United States of America, Plaintiff-appellee, v. Carl F. Warnick, Defendant-appellant, 815 F.2d 1341 (10th Cir. 1987)

Annotate this Case
U.S. Court of Appeals for the Tenth Circuit - 815 F.2d 1341 (10th Cir. 1987) April 6, 1987

Randall Gaither, Salt Lake City, Utah, for defendant-appellant.

Richard N. Lambert, Asst. U.S. Atty., Salt Lake City, Utah, for plaintiff-appellee.

Before HOLLOWAY and SEYMOUR, Circuit Judges, and SAFFELS, District Judge.* 

SAFFELS, District Judge.

Defendant Carl F. Warnick entered a conditional guilty plea to a charge of knowingly and willfully making a false statement and reporting and overvaluing property and security for the purpose of influencing a federally-insured bank in violation of Title 18 U.S.C. § 1014 (Supp.1982). His plea reserved the right to appeal the denial of a motion to dismiss based on statute of limitations grounds pursuant to Title 18 U.S.C. § 3282 (1979).

On appeal, defendant asserts that the district court erred in denying defendant's motion to dismiss the indictment, which charged a criminal offense for making a false statement to influence a bank to obtain an extension of a loan. Defendant argues that any criminal offense for the false statements, made at the time of the original loan, was barred by the statute of limitations. Essentially, defendant asserts that the making of the original loan and the subsequent extension of that loan constituted one transaction.

We agree with the district court that the transaction on October 17, 1980, constituted a separate loan transaction and a separate chargeable offense. The original loan was executed on August 19, 1980, and became due and payable on October 17, 1980. The Agreement to Amend by Modification or Extension of the original loan was executed on October 17, 1980. The extension created a new obligation at a higher rate of interest. We find significant the fact that as part of the documentation for the extension, the bank relied on a previously executed financial statement and equipment list submitted at the time of the original loan transaction. The earlier executed documents were attached to the extension application.

The language of the Agreement to Amend by Modification or Extension supports the district court's finding that the transaction for extension on October 17, 1980, constituted a separate loan transaction. The disclosure statement to the Agreement to Amend by Modification or Extension clearly provides at paragraph 11: "This loan is secured by accounts and amounts owed by Bank in any capacity to Borrower and is secured by those security interests created or existing and securing the obligation referred to in Item 1 above, which security agreements are hereby republished...." Id. (emphasis added). We find that the act of republishing the earlier financial statement and equipment list did constitute a separate and distinct violation of 18 U.S.C. § 1013. We note that the defendant does not assert that he did not read nor know what he was signing at the time of the extension. The record further indicates that the prior security agreement and the list of equipment was physically affixed to the October 17, 1980, Agreement to Amend by Modification or Extension.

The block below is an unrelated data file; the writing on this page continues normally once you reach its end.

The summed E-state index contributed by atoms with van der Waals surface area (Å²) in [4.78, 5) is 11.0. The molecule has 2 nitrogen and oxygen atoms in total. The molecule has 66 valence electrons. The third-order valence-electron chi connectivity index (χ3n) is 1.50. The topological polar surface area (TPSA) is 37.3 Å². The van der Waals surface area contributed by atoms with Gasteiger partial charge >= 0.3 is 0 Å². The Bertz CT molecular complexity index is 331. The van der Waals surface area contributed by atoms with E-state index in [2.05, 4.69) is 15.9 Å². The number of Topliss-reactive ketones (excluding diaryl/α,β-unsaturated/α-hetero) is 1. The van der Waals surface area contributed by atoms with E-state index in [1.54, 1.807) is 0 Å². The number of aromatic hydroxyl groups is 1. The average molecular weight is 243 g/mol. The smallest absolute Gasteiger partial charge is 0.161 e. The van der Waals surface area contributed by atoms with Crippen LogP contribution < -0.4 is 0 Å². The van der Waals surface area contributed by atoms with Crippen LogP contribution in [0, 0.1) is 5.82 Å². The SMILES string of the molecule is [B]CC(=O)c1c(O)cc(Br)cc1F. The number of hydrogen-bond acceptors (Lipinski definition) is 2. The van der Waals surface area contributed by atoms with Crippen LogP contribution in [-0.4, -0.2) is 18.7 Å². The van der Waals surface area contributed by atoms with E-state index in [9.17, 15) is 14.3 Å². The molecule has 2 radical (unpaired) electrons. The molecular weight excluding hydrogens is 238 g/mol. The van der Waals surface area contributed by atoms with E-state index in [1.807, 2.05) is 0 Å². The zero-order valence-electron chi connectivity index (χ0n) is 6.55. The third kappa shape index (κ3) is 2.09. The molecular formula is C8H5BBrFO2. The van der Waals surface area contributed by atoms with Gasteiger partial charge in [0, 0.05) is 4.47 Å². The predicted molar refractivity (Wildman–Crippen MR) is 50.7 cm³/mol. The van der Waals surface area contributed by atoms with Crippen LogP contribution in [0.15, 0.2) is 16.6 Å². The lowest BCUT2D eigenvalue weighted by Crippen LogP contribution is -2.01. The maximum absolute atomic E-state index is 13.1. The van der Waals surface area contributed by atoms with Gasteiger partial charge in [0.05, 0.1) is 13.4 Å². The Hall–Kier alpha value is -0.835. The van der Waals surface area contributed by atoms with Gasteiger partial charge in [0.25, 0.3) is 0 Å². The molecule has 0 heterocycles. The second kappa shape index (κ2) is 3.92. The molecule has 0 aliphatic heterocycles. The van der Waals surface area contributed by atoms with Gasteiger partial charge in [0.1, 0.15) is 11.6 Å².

Title 18 U.S.C. § 1014 (Supp.1982) specifically provides that it is a crime to make:

any false statement, or report, or willfully overvalue any land, property or security, ... upon any application, advance, discount, purchase, purchase agreement, repurchase agreement, commitment or loan, or any change or extension of any of the same, by renewal, deferment of action or otherwise....

Id. The statute makes clear that the false statement need not be an "application" in and of itself. United States v. Zwego, 657 F.2d 248, 250 (10th Cir. 1981), cert. denied, 455 U.S. 919, 102 S. Ct. 1275, 71 L. Ed. 2d 460 (1982).

We find that the Fifth Circuit's decision in United States v. Brown, 674 F.2d 436 (5th Cir. 1982), can be distinguished from the facts at hand. In Brown, the court found that in the absence of a record revealing any direct reference to an earlier executed financial statement, or even an indirect or implicit reference to it, one may not be held liable for making a false statement in the extension of the original loan. In this case, unlike Brown, the defendant sought an extension of an original loan and did so by "republishing" the false security agreement and false list of equipment.

We agree with the district court that the defendant's act of signing the Agreement to Amend by Modification or Extension, in which he republished his earlier false security agreement and list of equipment, constituted a new and separate offense under 18 U.S.C. § 1014. Accordingly, we agree that the district court properly found that the statute of limitations on the extension transaction did not begin to run until October 17, 1980. The indictment which was returned on October 16, 1985, was therefore timely.

AFFIRMED.

 *

The Honorable Dale E. Saffels, United States District Judge for the District of Kansas, sitting by designation